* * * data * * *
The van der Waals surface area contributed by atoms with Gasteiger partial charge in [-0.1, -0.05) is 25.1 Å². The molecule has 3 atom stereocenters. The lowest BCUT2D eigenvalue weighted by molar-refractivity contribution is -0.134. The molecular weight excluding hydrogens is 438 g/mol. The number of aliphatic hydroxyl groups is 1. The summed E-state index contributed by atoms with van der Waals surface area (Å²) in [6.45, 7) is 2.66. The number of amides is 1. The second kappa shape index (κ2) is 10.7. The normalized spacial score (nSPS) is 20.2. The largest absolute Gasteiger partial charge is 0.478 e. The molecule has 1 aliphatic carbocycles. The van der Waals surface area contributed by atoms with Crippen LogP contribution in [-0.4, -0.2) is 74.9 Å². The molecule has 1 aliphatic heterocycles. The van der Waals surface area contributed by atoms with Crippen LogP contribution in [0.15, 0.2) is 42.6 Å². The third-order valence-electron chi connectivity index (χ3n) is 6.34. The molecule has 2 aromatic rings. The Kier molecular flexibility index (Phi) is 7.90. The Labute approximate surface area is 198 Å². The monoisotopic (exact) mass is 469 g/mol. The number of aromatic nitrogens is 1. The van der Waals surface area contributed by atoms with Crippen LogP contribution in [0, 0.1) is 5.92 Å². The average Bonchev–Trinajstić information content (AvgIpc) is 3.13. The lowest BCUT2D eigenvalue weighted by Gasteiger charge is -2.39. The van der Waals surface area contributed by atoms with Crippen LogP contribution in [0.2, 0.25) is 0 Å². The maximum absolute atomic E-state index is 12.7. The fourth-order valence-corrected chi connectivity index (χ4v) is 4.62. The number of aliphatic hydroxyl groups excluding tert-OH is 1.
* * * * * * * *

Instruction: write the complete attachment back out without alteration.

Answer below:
The van der Waals surface area contributed by atoms with Gasteiger partial charge in [-0.1, -0.05) is 25.1 Å². The molecule has 3 atom stereocenters. The lowest BCUT2D eigenvalue weighted by molar-refractivity contribution is -0.134. The molecular weight excluding hydrogens is 438 g/mol. The number of aliphatic hydroxyl groups is 1. The summed E-state index contributed by atoms with van der Waals surface area (Å²) in [6.45, 7) is 2.66. The number of amides is 1. The second kappa shape index (κ2) is 10.7. The normalized spacial score (nSPS) is 20.2. The largest absolute Gasteiger partial charge is 0.478 e. The molecule has 1 aliphatic carbocycles. The van der Waals surface area contributed by atoms with Crippen LogP contribution in [-0.4, -0.2) is 74.9 Å². The molecule has 1 aliphatic heterocycles. The van der Waals surface area contributed by atoms with Crippen LogP contribution in [0.15, 0.2) is 42.6 Å². The third-order valence-electron chi connectivity index (χ3n) is 6.34. The molecule has 2 aromatic rings. The Kier molecular flexibility index (Phi) is 7.90. The Labute approximate surface area is 198 Å². The monoisotopic (exact) mass is 469 g/mol. The number of aromatic nitrogens is 1. The van der Waals surface area contributed by atoms with Crippen LogP contribution in [0, 0.1) is 5.92 Å². The average Bonchev–Trinajstić information content (AvgIpc) is 3.13. The lowest BCUT2D eigenvalue weighted by Gasteiger charge is -2.39. The van der Waals surface area contributed by atoms with Crippen LogP contribution in [0.2, 0.25) is 0 Å². The maximum absolute atomic E-state index is 12.7. The fourth-order valence-corrected chi connectivity index (χ4v) is 4.62. The number of aliphatic hydroxyl groups excluding tert-OH is 1.